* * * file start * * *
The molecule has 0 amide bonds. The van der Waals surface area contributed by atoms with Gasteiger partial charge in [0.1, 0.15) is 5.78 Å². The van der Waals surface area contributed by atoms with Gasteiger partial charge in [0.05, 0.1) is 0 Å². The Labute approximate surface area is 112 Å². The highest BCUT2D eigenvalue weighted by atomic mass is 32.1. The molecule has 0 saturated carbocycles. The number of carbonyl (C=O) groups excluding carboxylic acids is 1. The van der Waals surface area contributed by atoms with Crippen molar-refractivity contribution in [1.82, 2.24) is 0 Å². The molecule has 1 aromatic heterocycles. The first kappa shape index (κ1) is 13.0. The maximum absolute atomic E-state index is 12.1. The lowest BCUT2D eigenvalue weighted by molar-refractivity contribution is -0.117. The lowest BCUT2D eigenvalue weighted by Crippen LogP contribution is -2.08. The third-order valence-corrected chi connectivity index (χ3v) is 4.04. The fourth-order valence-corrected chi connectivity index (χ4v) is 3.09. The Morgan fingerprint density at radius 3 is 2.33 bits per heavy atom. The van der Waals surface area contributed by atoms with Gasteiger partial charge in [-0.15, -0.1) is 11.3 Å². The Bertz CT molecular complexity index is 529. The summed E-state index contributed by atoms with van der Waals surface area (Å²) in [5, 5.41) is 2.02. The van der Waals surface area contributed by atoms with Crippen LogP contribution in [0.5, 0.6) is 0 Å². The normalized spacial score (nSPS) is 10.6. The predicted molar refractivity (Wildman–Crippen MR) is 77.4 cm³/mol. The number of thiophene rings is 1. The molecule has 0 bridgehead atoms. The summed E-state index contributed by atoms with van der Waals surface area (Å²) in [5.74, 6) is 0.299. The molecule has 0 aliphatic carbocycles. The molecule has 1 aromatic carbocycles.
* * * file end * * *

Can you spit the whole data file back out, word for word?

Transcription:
The molecule has 0 amide bonds. The van der Waals surface area contributed by atoms with Gasteiger partial charge in [0.1, 0.15) is 5.78 Å². The van der Waals surface area contributed by atoms with Gasteiger partial charge in [0.05, 0.1) is 0 Å². The Labute approximate surface area is 112 Å². The highest BCUT2D eigenvalue weighted by atomic mass is 32.1. The molecule has 0 saturated carbocycles. The number of carbonyl (C=O) groups excluding carboxylic acids is 1. The van der Waals surface area contributed by atoms with Crippen molar-refractivity contribution in [1.82, 2.24) is 0 Å². The molecule has 1 aromatic heterocycles. The first kappa shape index (κ1) is 13.0. The maximum absolute atomic E-state index is 12.1. The lowest BCUT2D eigenvalue weighted by molar-refractivity contribution is -0.117. The lowest BCUT2D eigenvalue weighted by Crippen LogP contribution is -2.08. The third-order valence-corrected chi connectivity index (χ3v) is 4.04. The fourth-order valence-corrected chi connectivity index (χ4v) is 3.09. The Morgan fingerprint density at radius 3 is 2.33 bits per heavy atom. The van der Waals surface area contributed by atoms with Gasteiger partial charge in [-0.15, -0.1) is 11.3 Å². The Bertz CT molecular complexity index is 529. The summed E-state index contributed by atoms with van der Waals surface area (Å²) in [5, 5.41) is 2.02. The van der Waals surface area contributed by atoms with Crippen LogP contribution in [0.5, 0.6) is 0 Å². The normalized spacial score (nSPS) is 10.6. The predicted molar refractivity (Wildman–Crippen MR) is 77.4 cm³/mol. The number of thiophene rings is 1. The molecule has 0 bridgehead atoms. The summed E-state index contributed by atoms with van der Waals surface area (Å²) in [5.74, 6) is 0.299. The molecule has 0 aliphatic carbocycles. The molecule has 1 aromatic carbocycles.